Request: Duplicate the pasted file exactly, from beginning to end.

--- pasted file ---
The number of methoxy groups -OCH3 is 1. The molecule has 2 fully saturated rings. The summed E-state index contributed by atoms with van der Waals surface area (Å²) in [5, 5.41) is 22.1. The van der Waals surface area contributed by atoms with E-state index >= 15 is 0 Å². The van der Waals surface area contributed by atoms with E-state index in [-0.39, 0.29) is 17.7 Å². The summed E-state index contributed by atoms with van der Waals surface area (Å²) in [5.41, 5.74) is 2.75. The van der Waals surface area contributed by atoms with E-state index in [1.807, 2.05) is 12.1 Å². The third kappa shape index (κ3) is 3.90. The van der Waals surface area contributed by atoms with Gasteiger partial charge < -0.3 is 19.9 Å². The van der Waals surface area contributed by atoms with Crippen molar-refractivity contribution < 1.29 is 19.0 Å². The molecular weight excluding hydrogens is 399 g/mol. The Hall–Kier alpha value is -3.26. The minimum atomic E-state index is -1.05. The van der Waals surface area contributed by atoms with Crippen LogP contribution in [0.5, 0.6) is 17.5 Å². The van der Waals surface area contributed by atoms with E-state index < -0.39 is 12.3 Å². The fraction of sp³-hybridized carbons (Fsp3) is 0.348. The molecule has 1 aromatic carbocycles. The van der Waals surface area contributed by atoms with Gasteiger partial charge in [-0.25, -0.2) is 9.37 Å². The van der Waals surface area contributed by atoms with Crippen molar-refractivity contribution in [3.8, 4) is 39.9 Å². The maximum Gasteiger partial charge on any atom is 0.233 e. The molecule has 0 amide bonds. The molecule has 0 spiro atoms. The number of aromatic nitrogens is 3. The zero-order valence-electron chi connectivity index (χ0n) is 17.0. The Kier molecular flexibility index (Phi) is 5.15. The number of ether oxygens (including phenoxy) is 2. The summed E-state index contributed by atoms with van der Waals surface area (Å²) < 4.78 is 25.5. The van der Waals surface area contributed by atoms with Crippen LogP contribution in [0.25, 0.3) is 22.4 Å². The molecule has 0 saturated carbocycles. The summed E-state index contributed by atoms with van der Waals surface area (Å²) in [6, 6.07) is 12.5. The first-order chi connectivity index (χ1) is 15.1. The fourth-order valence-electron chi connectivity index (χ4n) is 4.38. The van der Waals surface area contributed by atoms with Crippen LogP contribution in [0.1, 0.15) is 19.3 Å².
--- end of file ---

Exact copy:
The number of methoxy groups -OCH3 is 1. The molecule has 2 fully saturated rings. The summed E-state index contributed by atoms with van der Waals surface area (Å²) in [5, 5.41) is 22.1. The van der Waals surface area contributed by atoms with E-state index >= 15 is 0 Å². The van der Waals surface area contributed by atoms with E-state index in [-0.39, 0.29) is 17.7 Å². The summed E-state index contributed by atoms with van der Waals surface area (Å²) in [5.41, 5.74) is 2.75. The van der Waals surface area contributed by atoms with E-state index in [1.807, 2.05) is 12.1 Å². The third kappa shape index (κ3) is 3.90. The van der Waals surface area contributed by atoms with Gasteiger partial charge < -0.3 is 19.9 Å². The van der Waals surface area contributed by atoms with Crippen molar-refractivity contribution < 1.29 is 19.0 Å². The molecular weight excluding hydrogens is 399 g/mol. The Hall–Kier alpha value is -3.26. The minimum atomic E-state index is -1.05. The van der Waals surface area contributed by atoms with Crippen LogP contribution in [0.5, 0.6) is 17.5 Å². The van der Waals surface area contributed by atoms with E-state index < -0.39 is 12.3 Å². The fraction of sp³-hybridized carbons (Fsp3) is 0.348. The molecule has 1 aromatic carbocycles. The van der Waals surface area contributed by atoms with Gasteiger partial charge in [-0.25, -0.2) is 9.37 Å². The van der Waals surface area contributed by atoms with Crippen molar-refractivity contribution in [3.8, 4) is 39.9 Å². The maximum Gasteiger partial charge on any atom is 0.233 e. The molecule has 0 amide bonds. The molecule has 0 spiro atoms. The number of aromatic nitrogens is 3. The zero-order valence-electron chi connectivity index (χ0n) is 17.0. The Kier molecular flexibility index (Phi) is 5.15. The number of ether oxygens (including phenoxy) is 2. The summed E-state index contributed by atoms with van der Waals surface area (Å²) < 4.78 is 25.5. The van der Waals surface area contributed by atoms with Crippen LogP contribution in [0.25, 0.3) is 22.4 Å². The molecule has 0 saturated carbocycles. The summed E-state index contributed by atoms with van der Waals surface area (Å²) in [6, 6.07) is 12.5. The first-order chi connectivity index (χ1) is 15.1. The fourth-order valence-electron chi connectivity index (χ4n) is 4.38. The van der Waals surface area contributed by atoms with Crippen LogP contribution in [0.1, 0.15) is 19.3 Å².